To date, at least five large epidemiological studies have demonstrated that frequent consumption of nuts decreases the risk of coronary artery disease. One study found an inverse association between nut consumption and sudden cardiac death or heart attack. Overall, people who eat nuts five or more times a week had a 15 to 51 percent reduction in coronary heart disease. And amazingly, even people who ate nuts just once a month had some reduction. Especially true is that walnuts and heart health go hand-in-hand.
One of the main contributors to heart health in nuts, particularly in walnuts, is the omega-3 fatty acids. This particular component of fat works in various ways to help guarantee a healthy heart and circulatory system. Like aspirin, omega-3s “thin” the blood, helping it to flow freely and preventing clots from forming and adhering to the vessel walls. Omega-3s also act as an anti-inflammatory, preventing the blood vessels from becoming inflamed—a condition that reduces blood flow.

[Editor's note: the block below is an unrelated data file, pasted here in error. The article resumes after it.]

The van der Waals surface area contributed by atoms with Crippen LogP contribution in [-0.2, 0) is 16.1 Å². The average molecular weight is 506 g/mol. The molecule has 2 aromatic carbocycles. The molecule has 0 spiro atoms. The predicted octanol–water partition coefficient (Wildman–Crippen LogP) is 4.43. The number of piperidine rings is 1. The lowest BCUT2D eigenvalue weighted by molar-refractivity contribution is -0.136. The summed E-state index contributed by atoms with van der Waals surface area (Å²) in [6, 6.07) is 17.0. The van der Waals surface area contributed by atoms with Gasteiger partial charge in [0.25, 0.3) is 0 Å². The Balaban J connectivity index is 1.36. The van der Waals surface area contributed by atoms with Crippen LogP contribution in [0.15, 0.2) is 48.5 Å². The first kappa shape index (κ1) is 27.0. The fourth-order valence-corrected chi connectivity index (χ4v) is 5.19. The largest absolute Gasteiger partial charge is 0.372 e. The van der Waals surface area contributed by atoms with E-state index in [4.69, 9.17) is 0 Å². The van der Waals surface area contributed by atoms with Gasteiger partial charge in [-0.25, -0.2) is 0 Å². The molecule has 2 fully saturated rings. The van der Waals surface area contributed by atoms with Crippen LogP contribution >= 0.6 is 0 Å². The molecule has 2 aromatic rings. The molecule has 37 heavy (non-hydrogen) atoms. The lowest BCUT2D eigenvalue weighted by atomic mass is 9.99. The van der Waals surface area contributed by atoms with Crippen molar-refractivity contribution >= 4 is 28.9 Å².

Walnuts are also rich in arginine, which is an essential amino acid. Arginine helps to keep the inside of the blood vessels smooth while it also promotes the flexibility of the vessels, thus increasing blood flow, reducing blood pressure, and thereby alleviating hypertension. Walnuts’ omega-3 content is the highest of all nuts as well.
It’s interesting to note that while the beneficial fatty acid composition of nuts accounts for some of their positive effects on blood lipids, thus benefiting heart health, this does not take in the whole picture. In addition to the known health-promoting factors in nuts, there are other elements we have yet to identify. We know about the omega-3s, the B vitamins, magnesium, polyphenols, potassium, and vitamin E, but the unknown elements also contribute in lowering cholesterol levels and promoting heart health.